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A 10-year snapshot of the Chargers’ WR3

How the team’s third wideout has performed over the past decade.

NFL: Los Angeles Chargers at Las Vegas Raiders Mark J. Rebilas-USA TODAY Sports

The Chargers came into the 2020 with one of their biggest questions marks being who they’re third wide receiver was going to be behind Keenan Allen and Mike Williams. After all, when you look at the receiving distribution from the year prior, Dontrelle Inman, whether you go by receptions or yardage, was considered the Bolts’ WR3 with just eight catches and 132 yards and zero touchdowns.

To put that in perspective, Inman finished with the eighth-most catches on the team and the sixth-most receiving yards. Three running backs and two tight ends caught more passes than him that year. That’s by far the least amount of catches and yards by a team’s WR3 in over a decade.

By the end of 2020, two receivers had asserted themselves into the conversation for the team’s WR3: Jalen Guyton and Tyron Johnson. Guyton got the nod and was the team’s third wideout in qualifying formation, but Johnson’s late season surge keep him in the discussion. Both were utilized as deep threats with Guyton averaging 18.3 yards per catch on 28 catches while Johnson notched just under 20 yards per reception on 20 catches.

Despite the similar numbers, I thought Johnson showed he could win in more ways than Guyton. During weeks 13 and 14, “T-Billy” recorded nine catches for 116 yards and two touchdowns with Mike Williams hampered by an injury. He won on short, intermediate, and deep routes while Guyton didn’t show a whole lot outside of his vertical route tree during the year.

It’s too early to tell, especially since we haven’t seen how third-round pick Josh Palmer looks in a Chargers uniform, but I still think it’s worth a look at how the team’s WR3 has performed over the past decade, just to get a rough idea of what we can likely expect from whomever wins the job in camp.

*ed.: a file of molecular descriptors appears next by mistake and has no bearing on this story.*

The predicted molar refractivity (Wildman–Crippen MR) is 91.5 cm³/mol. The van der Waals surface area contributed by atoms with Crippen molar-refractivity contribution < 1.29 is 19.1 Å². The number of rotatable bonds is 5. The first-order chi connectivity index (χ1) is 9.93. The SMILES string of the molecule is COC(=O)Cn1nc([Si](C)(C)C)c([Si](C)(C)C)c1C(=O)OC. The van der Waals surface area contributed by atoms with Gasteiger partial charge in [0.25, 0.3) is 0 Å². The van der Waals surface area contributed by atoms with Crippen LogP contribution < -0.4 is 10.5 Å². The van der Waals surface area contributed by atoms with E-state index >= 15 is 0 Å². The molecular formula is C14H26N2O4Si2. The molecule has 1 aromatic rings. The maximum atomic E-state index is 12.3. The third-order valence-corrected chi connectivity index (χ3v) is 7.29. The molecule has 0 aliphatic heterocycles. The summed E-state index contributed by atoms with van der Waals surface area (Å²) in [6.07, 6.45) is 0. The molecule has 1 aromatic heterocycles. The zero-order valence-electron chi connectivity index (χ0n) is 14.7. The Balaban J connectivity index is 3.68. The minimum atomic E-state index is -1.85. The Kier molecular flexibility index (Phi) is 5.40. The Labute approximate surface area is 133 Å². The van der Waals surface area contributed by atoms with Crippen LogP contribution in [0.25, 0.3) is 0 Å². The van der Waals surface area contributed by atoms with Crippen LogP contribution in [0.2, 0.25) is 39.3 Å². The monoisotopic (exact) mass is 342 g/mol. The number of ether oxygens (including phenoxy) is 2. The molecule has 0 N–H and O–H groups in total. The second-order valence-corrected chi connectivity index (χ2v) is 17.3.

Below is the final stat line of the Bolts’ WR3 from each of the past 10 seasons.

Chargers WR3 (2011-2020)

  • 2020: Jalen Guyton - 28-511-3
  • 2019: Dontrelle Inman - 8-132-0
  • 2018: Tyrell Williams - 41-653-5
  • 2017: Travis Benjamin - 34-567-4
  • 2016: Travis Benjamin - 47-677-3
  • 2015: Stevie Johnson - 45-497-3
  • 2014: Eddie Royal - 62-778-7
  • 2013: Vincent Brown - 41-472-1
  • 2012: Eddie Royal - 23-234-1
  • 2011: Vincent Brown - 19-329-2

Rounded to the nearest whole yard, the average stat line for a WR3 in the Chargers offense is 35 receptions for 485 yards and three touchdowns. Without the major outlier of Inman’s 2019 season, the average line gets bumped up to 38 receptions for 524 yards and the same three touchdowns.

That roughly 500 yards (let’s meet in the middle) was around 11.5 percent of Herbert’s 4,336 passing yards in 2020.

Now for some other math things.

Justin Herbert threw for 289.1 yards per game and his 16-game average would have placed him at a total of 4,625. Now we add on another 289 for this year’s 17th game and you get roughly 4,914. 11.5 percent of 4,914 is 565 which means we can gauge that the Chargers’ third receiver should end somewhere in the ballpark of that yardage total.

Of course there is an expected regression by Herbert in his second year and we have yet to know just how many wideouts the staff will rotate in this year. You figure Palmer will work his way in, but Guyton and Johnson aren’t expected to go anywhere. With Austin Ekeler also being such a vital part of the passing game, along with the assumption that Jared Cook and Donald Parham will see their own share of looks, 500+ yards and a handful of scores isn’t too bad of an expectation for any of the team’s wideouts playing behind Allen and Williams.